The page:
Learning a new language boosts brain activity, researchers find. This goes back down to baseline levels as skill improves, allowing us to track the process while it takes place inside the brain.
Our brains are highly tuned to understanding and using language. Not surprisingly, talking with others is a large part of the human experience. When we’re learning a new language, different areas of the brain rev up and collaborate to understand what we’re reading, hearing, and trying to say. A new study finds this process can be tracked as it is taking place in the brain, allowing us to measure our progress — for the first bit, at least.
Big brain time
“In the first few months, you can quantitatively measure language-skill improvement by tracking brain activations,” said Professor Kuniyoshi L. Sakai, a neuroscientist at the University of Tokyo and first author of the paper.
The study worked with 15 participants in their 20s from Europe who had studied English, but had no prior experience with Japanese and had not been to Japan. They moved to Tokyo, and the researchers tracked their progress during introductory Japanese classes (lasting at least three hours each day) taken there.
After at least eight weeks of testing, and six to fourteen weeks later, the participants took multiple-choice reading and listening tests. The authors explain these “passive” skills were favored over “active” ones like writing or speaking as they can be scored more objectively. A magnetic resonance imaging (MRI) scanner was used to record participants’ brain activity during each test. MRIs can track blood flow inside the brain, which is a reliable indicator of neuronal activity.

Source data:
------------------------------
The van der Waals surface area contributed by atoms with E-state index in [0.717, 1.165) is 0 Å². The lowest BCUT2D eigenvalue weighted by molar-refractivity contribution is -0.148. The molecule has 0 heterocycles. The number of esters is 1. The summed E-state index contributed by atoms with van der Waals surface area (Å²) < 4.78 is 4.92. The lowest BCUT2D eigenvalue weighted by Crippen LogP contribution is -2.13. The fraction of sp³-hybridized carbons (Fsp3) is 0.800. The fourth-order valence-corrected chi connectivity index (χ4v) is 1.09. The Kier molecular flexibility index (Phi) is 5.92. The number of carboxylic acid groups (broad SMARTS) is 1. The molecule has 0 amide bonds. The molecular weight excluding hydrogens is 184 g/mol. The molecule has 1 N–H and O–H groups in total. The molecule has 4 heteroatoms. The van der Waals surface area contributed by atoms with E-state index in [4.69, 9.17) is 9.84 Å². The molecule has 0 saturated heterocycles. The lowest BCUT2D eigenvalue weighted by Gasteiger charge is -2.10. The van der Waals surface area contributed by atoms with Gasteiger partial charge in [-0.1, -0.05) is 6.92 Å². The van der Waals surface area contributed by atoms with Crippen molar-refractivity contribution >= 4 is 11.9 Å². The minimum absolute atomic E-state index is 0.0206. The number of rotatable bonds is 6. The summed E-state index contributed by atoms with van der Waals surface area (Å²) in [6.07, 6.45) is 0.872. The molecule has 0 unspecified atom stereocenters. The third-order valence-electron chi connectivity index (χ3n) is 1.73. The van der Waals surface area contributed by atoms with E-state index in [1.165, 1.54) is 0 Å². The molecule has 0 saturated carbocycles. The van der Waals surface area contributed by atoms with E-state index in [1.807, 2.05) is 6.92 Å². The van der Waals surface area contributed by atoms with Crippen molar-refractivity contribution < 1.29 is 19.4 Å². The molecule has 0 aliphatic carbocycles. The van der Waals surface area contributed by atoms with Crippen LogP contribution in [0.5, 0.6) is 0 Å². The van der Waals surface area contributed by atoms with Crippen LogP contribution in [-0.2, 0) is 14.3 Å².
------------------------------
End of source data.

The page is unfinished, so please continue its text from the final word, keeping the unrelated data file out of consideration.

Four regions of the brain — the grammar center and comprehension area in the left frontal lobe, and the auditory processing and vocabulary areas in the temporo-parietal lobe — are earmarked for language. Areas involved in memory and those handling sight also become active in support of these four. “Even in a native, second, or third language, the same regions are responsible,” Sakai explains.
Significant increases in blood flow were seen for all participants during the first round of tests, suggesting they were still working hard to recognize characters or sounds. Overall, they scored about 45% accuracy on the reading tests and 75% accuracy on the listening tests. Randomly guessing would produce 25% accuracy, the team explains.
During the second test, average reading scores improved to around 55%. Accuracy on the listening tests didn’t change, but the authors note that participants were faster to answer, suggesting they had a better grasp on what they were hearing. A slight increase in activation of the auditory processing area seen during the test suggests a clearer “mind’s voice” while hearing, they add.
However, the authors also saw a decrease in brain activation: in the grammar center and comprehension area during listening tests, and the visual areas during the reading tests.
“Beginners have not mastered the sound patterns of the new language, so cannot hold in memory and imagine them well. They are still expending a lot of energy to recognize the speech in contrast to letters or grammar rules,” said Sakai. “We expect that brain activation goes down after successfully learning a language because it doesn’t require so much energy to understand”.
“In the future, we can measure brain activations to objectively compare different methods to learn a language and select a more effective technique,” he adds.
One potential application for these findings would be as a biometric tool to assess progress with language skills. But there are also medical applications, the authors explain, such as helping people regain language skills after brain injury or stroke.
The paper “Modality-Dependent Brain Activation Changes Induced by Acquiring a Second Language Abroad” has been published in the journal Frontiers in Behavioral Neuroscience.